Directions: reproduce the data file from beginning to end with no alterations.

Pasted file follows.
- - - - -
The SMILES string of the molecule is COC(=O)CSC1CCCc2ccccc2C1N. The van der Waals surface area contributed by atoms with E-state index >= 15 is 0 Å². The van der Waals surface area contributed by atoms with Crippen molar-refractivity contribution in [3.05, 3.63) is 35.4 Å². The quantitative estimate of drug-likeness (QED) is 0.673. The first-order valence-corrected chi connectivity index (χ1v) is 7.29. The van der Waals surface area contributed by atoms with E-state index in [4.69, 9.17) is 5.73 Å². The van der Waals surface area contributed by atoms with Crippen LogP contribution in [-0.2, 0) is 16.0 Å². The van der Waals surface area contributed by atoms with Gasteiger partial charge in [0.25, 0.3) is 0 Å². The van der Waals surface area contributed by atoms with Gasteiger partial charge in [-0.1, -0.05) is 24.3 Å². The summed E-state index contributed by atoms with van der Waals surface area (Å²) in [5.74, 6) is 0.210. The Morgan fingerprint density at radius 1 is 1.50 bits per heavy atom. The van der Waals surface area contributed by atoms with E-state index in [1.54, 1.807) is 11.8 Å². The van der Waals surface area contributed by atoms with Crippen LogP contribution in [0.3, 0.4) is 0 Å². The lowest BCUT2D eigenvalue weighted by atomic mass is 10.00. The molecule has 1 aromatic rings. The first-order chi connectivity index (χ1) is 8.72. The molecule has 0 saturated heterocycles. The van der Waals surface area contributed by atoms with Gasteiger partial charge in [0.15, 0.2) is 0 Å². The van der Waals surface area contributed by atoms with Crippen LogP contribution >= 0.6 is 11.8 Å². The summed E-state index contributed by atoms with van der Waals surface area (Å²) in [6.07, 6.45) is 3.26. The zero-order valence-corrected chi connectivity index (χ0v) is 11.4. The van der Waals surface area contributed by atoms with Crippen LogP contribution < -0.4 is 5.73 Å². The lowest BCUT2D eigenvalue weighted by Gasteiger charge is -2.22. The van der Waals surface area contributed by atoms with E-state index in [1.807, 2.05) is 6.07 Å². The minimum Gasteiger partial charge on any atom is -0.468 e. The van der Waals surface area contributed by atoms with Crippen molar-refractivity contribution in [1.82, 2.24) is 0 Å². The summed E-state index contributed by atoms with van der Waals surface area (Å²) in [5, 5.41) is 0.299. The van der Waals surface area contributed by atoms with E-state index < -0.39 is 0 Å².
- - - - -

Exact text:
The SMILES string of the molecule is COC(=O)CSC1CCCc2ccccc2C1N. The van der Waals surface area contributed by atoms with E-state index >= 15 is 0 Å². The van der Waals surface area contributed by atoms with Crippen molar-refractivity contribution in [3.05, 3.63) is 35.4 Å². The quantitative estimate of drug-likeness (QED) is 0.673. The first-order valence-corrected chi connectivity index (χ1v) is 7.29. The van der Waals surface area contributed by atoms with E-state index in [4.69, 9.17) is 5.73 Å². The van der Waals surface area contributed by atoms with Crippen LogP contribution in [-0.2, 0) is 16.0 Å². The van der Waals surface area contributed by atoms with Gasteiger partial charge in [0.25, 0.3) is 0 Å². The van der Waals surface area contributed by atoms with Gasteiger partial charge in [-0.1, -0.05) is 24.3 Å². The summed E-state index contributed by atoms with van der Waals surface area (Å²) in [5.74, 6) is 0.210. The Morgan fingerprint density at radius 1 is 1.50 bits per heavy atom. The van der Waals surface area contributed by atoms with E-state index in [1.54, 1.807) is 11.8 Å². The van der Waals surface area contributed by atoms with Crippen LogP contribution in [0.3, 0.4) is 0 Å². The lowest BCUT2D eigenvalue weighted by atomic mass is 10.00. The molecule has 1 aromatic rings. The first-order chi connectivity index (χ1) is 8.72. The molecule has 0 saturated heterocycles. The van der Waals surface area contributed by atoms with Gasteiger partial charge in [0.15, 0.2) is 0 Å². The van der Waals surface area contributed by atoms with Crippen LogP contribution >= 0.6 is 11.8 Å². The summed E-state index contributed by atoms with van der Waals surface area (Å²) in [6.07, 6.45) is 3.26. The zero-order valence-corrected chi connectivity index (χ0v) is 11.4. The van der Waals surface area contributed by atoms with Crippen LogP contribution < -0.4 is 5.73 Å². The lowest BCUT2D eigenvalue weighted by Gasteiger charge is -2.22. The van der Waals surface area contributed by atoms with E-state index in [1.807, 2.05) is 6.07 Å². The minimum Gasteiger partial charge on any atom is -0.468 e. The van der Waals surface area contributed by atoms with Crippen molar-refractivity contribution in [1.82, 2.24) is 0 Å². The summed E-state index contributed by atoms with van der Waals surface area (Å²) in [5, 5.41) is 0.299. The van der Waals surface area contributed by atoms with E-state index < -0.39 is 0 Å².